This can be confusing with “bundled” projects such as the Ontario Line RSSOM contract which includes both provision/construction of vehicles and infrastructure, as well as future O&M costs. This is probably the reason, or a good chunk of it, for the very large increase in the RSSOM contract value between the initial estimate cited by IO and the contract award. However, the way these contracts are handled generally makes it impossible to know how much of the change is simply due to inflation in materials and labour costs, and how much is due to underestimates or scope changes.
Some of the changes in this update are quite substantial.
The North Civil, Stations and Tunnel contract previously included both the tunnel segment from Gerrard north to the Don River, the bridge over the river, and the elevated structure north to Eglinton. This has now been split into two separate contracts.
Elevated Guideway and Stations
Pape Tunnel and Underground Stations
Each of these projects is shown with an estimated cost of $1-2 billion, compared to $3 billion for the combined version.
In May 2022, the North Civil contract execution date was July-Sept 2024.
The Elevated Guideway and Stations contract is now shown in two stages with the Development Phase Agreement (DPA) in Jan-Mar 2024 and the Project Agreement (PA) in Jan-March 2025.
The Pape Tunnel and Underground Stations contract is now shown with a DPA of Jan-Mar 2024 and a PA in July-Sept 2026. [Corrected]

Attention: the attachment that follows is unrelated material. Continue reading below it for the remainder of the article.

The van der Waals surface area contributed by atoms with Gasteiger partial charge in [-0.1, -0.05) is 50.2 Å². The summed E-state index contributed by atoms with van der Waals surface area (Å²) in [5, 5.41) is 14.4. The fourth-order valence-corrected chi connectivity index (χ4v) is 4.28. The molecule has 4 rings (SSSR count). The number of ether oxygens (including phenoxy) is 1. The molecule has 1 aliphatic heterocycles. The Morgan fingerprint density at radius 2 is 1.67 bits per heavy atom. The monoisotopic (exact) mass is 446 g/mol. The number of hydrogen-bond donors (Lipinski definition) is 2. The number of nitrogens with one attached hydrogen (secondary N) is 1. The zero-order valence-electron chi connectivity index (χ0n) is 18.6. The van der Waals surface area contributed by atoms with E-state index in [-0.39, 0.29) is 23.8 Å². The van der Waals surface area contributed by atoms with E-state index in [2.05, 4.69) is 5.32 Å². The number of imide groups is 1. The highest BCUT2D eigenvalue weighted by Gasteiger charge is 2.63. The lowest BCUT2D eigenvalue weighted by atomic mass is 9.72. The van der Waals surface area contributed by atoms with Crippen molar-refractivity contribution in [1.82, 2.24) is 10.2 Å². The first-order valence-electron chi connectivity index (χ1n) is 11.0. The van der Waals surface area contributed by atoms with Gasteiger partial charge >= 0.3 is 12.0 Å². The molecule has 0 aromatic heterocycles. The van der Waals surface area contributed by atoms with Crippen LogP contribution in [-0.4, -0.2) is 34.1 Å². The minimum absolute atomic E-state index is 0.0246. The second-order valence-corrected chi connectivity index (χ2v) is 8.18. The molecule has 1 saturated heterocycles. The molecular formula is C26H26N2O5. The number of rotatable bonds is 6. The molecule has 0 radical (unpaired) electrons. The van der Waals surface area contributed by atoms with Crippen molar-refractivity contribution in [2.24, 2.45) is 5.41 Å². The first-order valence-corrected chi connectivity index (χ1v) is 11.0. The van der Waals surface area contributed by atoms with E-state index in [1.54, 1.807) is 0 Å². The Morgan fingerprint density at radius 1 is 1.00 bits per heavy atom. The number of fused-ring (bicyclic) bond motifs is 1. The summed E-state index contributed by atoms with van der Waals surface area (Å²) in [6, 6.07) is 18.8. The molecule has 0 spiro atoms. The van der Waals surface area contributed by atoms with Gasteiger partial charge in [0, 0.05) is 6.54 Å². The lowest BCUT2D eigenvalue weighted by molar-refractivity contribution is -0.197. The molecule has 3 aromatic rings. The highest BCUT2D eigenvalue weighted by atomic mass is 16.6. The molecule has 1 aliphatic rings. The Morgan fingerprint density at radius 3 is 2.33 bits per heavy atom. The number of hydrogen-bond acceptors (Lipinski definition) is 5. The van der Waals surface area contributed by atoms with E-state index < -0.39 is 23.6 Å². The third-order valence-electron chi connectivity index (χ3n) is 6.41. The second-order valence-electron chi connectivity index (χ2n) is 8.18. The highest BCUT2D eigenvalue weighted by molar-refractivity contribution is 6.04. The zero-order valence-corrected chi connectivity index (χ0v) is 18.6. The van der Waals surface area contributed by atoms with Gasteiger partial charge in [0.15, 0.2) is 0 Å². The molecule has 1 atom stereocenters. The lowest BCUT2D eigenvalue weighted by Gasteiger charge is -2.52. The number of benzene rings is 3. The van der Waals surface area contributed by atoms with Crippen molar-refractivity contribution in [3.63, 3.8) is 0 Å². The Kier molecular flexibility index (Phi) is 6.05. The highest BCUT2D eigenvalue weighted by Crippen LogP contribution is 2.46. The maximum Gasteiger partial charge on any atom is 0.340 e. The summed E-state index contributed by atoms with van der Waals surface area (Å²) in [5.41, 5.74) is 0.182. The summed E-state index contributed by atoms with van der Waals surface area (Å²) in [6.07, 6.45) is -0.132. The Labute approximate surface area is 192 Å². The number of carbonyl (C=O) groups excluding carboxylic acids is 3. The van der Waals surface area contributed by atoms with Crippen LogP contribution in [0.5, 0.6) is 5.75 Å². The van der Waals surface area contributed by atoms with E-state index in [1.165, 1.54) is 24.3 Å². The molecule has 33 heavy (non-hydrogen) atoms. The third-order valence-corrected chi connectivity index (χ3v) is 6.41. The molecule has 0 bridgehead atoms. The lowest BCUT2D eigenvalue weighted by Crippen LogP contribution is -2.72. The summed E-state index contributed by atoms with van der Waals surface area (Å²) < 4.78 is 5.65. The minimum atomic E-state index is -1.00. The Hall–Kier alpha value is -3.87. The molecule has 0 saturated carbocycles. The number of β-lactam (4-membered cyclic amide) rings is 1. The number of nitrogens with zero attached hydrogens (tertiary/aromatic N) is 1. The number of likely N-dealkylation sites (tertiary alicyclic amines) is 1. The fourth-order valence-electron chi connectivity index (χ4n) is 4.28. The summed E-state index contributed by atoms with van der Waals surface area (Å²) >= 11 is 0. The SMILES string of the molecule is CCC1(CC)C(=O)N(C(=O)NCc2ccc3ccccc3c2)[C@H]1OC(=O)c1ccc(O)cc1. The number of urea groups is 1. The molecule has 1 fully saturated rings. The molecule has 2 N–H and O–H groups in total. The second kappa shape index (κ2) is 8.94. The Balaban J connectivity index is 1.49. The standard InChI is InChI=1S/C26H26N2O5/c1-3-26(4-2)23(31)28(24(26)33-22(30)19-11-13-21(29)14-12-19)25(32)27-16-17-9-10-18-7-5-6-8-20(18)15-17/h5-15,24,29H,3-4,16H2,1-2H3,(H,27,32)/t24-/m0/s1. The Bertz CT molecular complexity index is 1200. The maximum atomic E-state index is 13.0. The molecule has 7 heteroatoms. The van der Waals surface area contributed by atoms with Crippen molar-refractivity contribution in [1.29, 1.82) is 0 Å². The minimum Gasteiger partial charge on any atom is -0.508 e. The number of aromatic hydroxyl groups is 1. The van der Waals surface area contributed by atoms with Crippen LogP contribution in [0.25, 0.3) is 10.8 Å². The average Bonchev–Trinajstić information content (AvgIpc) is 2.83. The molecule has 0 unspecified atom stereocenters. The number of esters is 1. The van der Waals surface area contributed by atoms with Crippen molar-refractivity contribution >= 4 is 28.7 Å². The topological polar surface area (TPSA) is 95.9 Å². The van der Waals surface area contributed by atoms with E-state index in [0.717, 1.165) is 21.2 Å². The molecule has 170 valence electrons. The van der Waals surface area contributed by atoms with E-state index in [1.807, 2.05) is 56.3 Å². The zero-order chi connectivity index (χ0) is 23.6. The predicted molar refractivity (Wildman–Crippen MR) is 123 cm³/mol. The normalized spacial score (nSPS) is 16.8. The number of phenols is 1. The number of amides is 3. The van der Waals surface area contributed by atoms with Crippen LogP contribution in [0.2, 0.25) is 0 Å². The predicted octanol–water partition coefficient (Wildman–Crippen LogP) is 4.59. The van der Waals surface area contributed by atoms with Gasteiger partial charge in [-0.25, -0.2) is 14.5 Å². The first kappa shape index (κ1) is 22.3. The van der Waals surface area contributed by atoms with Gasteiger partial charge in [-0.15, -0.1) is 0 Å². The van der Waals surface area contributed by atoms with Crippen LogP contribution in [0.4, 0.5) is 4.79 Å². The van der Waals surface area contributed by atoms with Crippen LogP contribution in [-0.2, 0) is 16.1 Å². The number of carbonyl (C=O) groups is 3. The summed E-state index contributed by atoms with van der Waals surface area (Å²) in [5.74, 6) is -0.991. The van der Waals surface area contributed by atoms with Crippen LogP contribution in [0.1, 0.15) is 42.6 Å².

There is no indication of the effect these changes will have on the opening date.
The Rolling Stock, System Operations and Maintenance (RSSOM) contract was awarded in November 2022. In previous updates it was estimated at “>$2B” (greater than $2 billion), but was awarded at a value of $9 billion.
The South Civil, Stations and Tunnel contract was also awarded in November 2022, In previous updates it was estimated at “>$4B”, but was awarded at a value of $6 billion.
Line 2 (Scarborough) Subway Extension
The Stations, Railway and Systems contract project agreement (PA) date was previously cited as Jan-Mar 2024, but this has been changed to July-Sept 2024.
The tunnel contract was awarded in May 2021 and is already underway.
Line 1 (Yonge North) Subway Extension
The tunnel contract Request for Qualifications issue date has slipped from Jan-Mar 2022 in the January 2022 update to Jan-Mar 2023 in the November update. For some reason, the estimated cost has gone down from $2-4 billion to $1-2 billion. I have asked Infrastructure Ontario to clarify this.
The Request for Proposal issue date was supposed to be Jul-Sept 2022, but is now Apr-June 2023.
Contract execution has slipped from July-Sept 2023 to Apr-June 2024. It is not clear what effect this will have on the planned opening date.
Eglinton-Crosstown West Extension
This project has four components:
The tunnel contract for the segment from Renforth to Scarlett was awarded in May 2021.
The tunnel contract for the segment from Jane to Mount Dennis closed its RFP process in November 2022. Award is expected in Jan-Mar 2023.
The elevated structure between the two tunnels is in a separate contract now at the RFQ stage.
The Stations, Railway and System contract has not been issued yet.
Lines In Planning
Three lines are in the planning stage only with one added in the May 2022 update:
Line 4 (Sheppard East) Subway Extension
Eglinton West Crosstown Airport Segment (new in May 2022)
All of the contracts for the expansion program have now been awarded, and they will not appear in the IO updates.